The quality of life for patients experiences of trimodality therapy is good, and it resulted in 22% of the reduced bladder compliance and only one third of these patients had reflected distressing symptoms in median 6.3 years follow-up. [16] In the present study, treatment was well tolerated, and there was no serious toxicity, treatment interruption, or toxic death. However, CRT was interrupted for five of 26 patients (19.3%) due to toxicities in a recent study that applied higher gemcitabine dose (75 mg/m 2 ). [14] We prefer 50 mg/m 2 doses of gemcitabine for the CRT as used in the present study.

Consequently, in the present study, while survival and response rates were similar, toxicities are less serious than in the previous studies. [7],[8],[9],[14] The conformal RT technique achieved an enhanced RT dose and reduced toxicity. Drawbacks of the present study include insufficient toxicity records due to the retrospective nature, its relatively small number patients and short follow-up time.

The multimodality treatment of muscle invasive BC proved a feasible and effective treatment option. Gemcitabine based CRT is an active treatment option with a low toxicity profile for patients with muscle invasive BC who are not suitable for or refused surgery.

 
 > References Top

1.
Hautmann RE, de Petriconi RC, Pfeiffer C, Volkmer BG. Radical cystectomy for urothelial carcinoma of the bladder without neoadjuvant or adjuvant therapy: Long-term results in 1100 patients. Eur Urol 2012;61:1039-47.  Back to cited text no. 1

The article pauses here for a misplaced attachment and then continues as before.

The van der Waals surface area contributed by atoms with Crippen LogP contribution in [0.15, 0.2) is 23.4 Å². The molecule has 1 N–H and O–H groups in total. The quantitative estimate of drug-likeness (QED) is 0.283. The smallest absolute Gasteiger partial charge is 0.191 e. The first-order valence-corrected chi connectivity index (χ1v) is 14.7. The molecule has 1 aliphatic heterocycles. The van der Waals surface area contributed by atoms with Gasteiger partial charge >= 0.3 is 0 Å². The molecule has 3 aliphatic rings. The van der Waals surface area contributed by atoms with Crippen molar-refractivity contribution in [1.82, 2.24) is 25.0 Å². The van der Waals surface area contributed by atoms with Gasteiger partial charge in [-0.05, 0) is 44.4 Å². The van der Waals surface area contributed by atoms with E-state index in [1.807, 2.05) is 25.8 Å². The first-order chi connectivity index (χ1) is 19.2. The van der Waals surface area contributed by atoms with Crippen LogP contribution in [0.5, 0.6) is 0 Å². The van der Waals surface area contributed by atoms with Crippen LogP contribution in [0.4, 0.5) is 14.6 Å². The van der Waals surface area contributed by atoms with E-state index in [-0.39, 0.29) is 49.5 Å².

2.
James ND, Hussain SA, Hall E, Jenkins P, Tremlett J, Rawlings C, et al. Radiotherapy with or without chemotherapy in muscle-invasive bladder cancer. N Engl J Med 2012;366:1477-88.  Back to cited text no. 2
    
3.
Kaufman DS. Challenges in the treatment of bladder cancer. Ann Oncol 2006;17 Suppl 5:v106-12.  Back to cited text no. 3
    
4.
Choueiri TK, Raghavan D. Chemotherapy for muscle-invasive bladder cancer treated with definitive radiotherapy: Persisting uncertainties. Nat Clin Pract Oncol 2008;5:444-54.  Back to cited text no. 4
    
5.
von der Maase H, Hansen SW, Roberts JT, Dogliotti L, Oliver T, Moore MJ, et al. Gemcitabine and cisplatin versus methotrexate, vinblastine, doxorubicin, and cisplatin in advanced or metastatic bladder cancer: Results of a large, randomized, multinational, multicenter, phase III study. J Clin Oncol 2000;18:3068-77.  Back to cited text no. 5
    
6.
Shewach DS, Lawrence TS. Radiosensitization of human solid tumor cell lines with gemcitabine. Semin Oncol 1996;23:65-71.  Back to cited text no. 6
    
7.
Borut K, Lijana ZK. Phase I study of radiochemotherapy with gemcitabine in invasive bladder cancer. Radiother Oncol 2012;102:412-5.  Back to cited text no. 7
    
8.
Oh KS, Soto DE, Smith DC, Montie JE, Lee CT, Sandler HM. Combined-modality therapy with gemcitabine and radiation therapy as a bladder preservation strategy: Long-term results of a phase I trial. Int J Radiat Oncol Biol Phys 2009;74:511-7.  Back to cited text no. 8
    
9.